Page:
Here is a question for electric car owners. "As the new Nissan Leaf is rolled out at under $30k before incentives, with 150 miles of range, and the new Tesla Model 3 is selling faster than Tesla can make them, at $35k and 220 miles of base range, and a 44k model with 310 miles of range, is this the end of an age for PHEVs like the Volt and Pacifica? Are we ready for full on BEVs like the Leaf and Model 3?
"A buddy was driving through a parking lot and saw this beautiful car. We noticed it was in the handicap spot. Now we understand," wrote a TorqueNews reader named James Bond about this picture. He said his friend took it somewhere in California and sent it to him. Although this Camaro is parked in a handicap parking spot, if you look carefully it has the handicap badge inside the car. It's visible. So at least it's parked appropriately and legally. But what about the rear wheels?
JDapter Stub is a Tesla Charge Station Adapter, a new controversial car accessory that allows a Telsa AC powering charging station to recharge a J1772 car, like a Nissan LEAF, BMW i3, Audi eTron, Volvo SUV, GM Spark EV, Volt and Bolt, VW eGolf, etc. It doesn't work with electric cars, which are sold in Europe, but only for those EVs that are sold in North America and Japan. This adapter costs nearly 400 US dollars and here is how it works. But it also has 7 Notes.
Muck Rack makes it simple to find people, tweets, or articles that mention any name, keyword, company, hashtag etc. We've compiled this guide to help you make the most of your search.
Selecting a term
Start searching tweets, articles from media outlets, articles mentioned in tweets, journalists'
names, titles and bios with some suggested searches:
Companies or Topics (e.g. iPhone, Microsoft)
Phrases (e.g. "cloud computing") — use quotes to keep the terms together
Twitter handles (e.g. @username) — returns those who have mentioned or replied to
Names (e.g. "David Pogue")
Hashtags (e.g. #sxsw, #london2012)
Bio details (e.g. vegan, Olympics, father)
Muck Rack's Advanced Search allows for many boolean operators.
Find results that mention multiple specified terms, use AND or
+. For example, ensure each result contains both Elon Musk and Mark Zuckerberg by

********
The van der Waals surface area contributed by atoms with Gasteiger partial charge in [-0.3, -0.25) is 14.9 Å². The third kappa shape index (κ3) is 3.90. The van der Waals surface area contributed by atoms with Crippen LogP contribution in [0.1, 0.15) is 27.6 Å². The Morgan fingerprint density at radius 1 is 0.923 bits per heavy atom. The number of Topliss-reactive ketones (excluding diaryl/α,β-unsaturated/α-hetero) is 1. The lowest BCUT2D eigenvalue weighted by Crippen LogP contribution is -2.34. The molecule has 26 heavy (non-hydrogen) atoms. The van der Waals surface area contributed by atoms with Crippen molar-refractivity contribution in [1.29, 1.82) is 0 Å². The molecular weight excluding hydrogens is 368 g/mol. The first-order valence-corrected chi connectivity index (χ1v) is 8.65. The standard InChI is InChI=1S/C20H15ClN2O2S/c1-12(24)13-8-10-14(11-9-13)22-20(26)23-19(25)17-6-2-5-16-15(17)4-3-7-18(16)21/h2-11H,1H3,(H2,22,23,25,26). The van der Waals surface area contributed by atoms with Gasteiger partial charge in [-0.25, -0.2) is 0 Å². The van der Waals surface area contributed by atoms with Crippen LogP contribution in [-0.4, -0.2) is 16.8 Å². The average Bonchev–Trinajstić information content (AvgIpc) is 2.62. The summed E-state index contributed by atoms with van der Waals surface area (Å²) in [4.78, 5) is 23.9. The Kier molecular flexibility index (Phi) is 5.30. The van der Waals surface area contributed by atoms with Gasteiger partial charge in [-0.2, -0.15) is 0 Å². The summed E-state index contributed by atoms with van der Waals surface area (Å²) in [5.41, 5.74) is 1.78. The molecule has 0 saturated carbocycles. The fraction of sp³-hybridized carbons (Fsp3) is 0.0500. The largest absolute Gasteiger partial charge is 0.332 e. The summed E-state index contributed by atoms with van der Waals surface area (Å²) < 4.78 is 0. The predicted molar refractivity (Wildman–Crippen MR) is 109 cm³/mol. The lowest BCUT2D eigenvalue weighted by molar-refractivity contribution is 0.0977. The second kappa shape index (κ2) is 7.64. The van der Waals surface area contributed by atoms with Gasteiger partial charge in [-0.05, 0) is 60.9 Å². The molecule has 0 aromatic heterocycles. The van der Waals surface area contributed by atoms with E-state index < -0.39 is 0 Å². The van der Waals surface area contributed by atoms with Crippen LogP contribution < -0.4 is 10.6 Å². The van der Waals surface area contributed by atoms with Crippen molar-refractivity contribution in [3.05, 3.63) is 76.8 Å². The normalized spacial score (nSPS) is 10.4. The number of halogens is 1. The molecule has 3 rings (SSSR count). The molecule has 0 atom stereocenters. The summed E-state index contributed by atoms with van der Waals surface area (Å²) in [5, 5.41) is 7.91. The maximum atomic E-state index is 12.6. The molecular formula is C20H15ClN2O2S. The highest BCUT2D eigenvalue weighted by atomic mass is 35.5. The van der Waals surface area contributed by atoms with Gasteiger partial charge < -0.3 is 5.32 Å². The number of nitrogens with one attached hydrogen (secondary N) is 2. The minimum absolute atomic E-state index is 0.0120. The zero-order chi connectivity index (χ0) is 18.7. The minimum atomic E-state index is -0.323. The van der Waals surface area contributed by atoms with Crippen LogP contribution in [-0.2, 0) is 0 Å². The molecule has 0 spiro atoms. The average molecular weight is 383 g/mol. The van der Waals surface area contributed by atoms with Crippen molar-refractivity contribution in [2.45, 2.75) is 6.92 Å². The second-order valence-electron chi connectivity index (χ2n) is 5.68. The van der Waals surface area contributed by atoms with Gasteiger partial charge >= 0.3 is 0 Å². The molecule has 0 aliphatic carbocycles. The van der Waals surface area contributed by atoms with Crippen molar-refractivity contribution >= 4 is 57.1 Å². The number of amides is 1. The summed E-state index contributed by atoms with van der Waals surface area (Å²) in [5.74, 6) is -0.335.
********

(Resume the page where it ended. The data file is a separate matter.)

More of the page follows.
searching Obama AND Romney or Obama + Romney.
Use the operators OR or , to broaden your search when you'd like either of
multiple terms to appear in results. (This is the default behavior of our search when no operators
are used.) For example, search for democrat OR republican to find results that refer to
Democrats and/or Republicans.
Use NOT or - to subtract results from your search. For
example, searching Disney will yield results about the Walt Disney Company as well as Walt Disney
World Resort. To exclude mentions of Disney World, search for Disney -World or Disney
When using one of these operators with a phrase, enclose it in quotation marks. For example, you can
find results about smartphones excluding Apple's iPhone 4S by searching smartphone -"iPhone
Exact case matching or punctuation
If you're searching for a brand name or keyword that relies on specific punctuation marks or capitalization, you can
find results that match your exact query by adding matchcase: before the keyword you're searching for, like matchcase:E*TRADE .
Use parentheses to separate multiple
boolean phrases. For example, to find journalists talking about having fun in Disney World or
Disneyland, search for ("disney world" OR disneyland) AND fun.
An asterisk can be used to search for any variation of a root word truncated by the asterisk. For example, searching for admin* will return results for administrator, administration, administer, administered, etc.
A near operator is an AND operator where you can control the distance between the words. You can vary the distance the near operation uses by adding a forward slash and number (between 0-99) such as strawberries NEAR/10 "whipped cream", which means the strawberries must exist within 10 words of "whipped cream".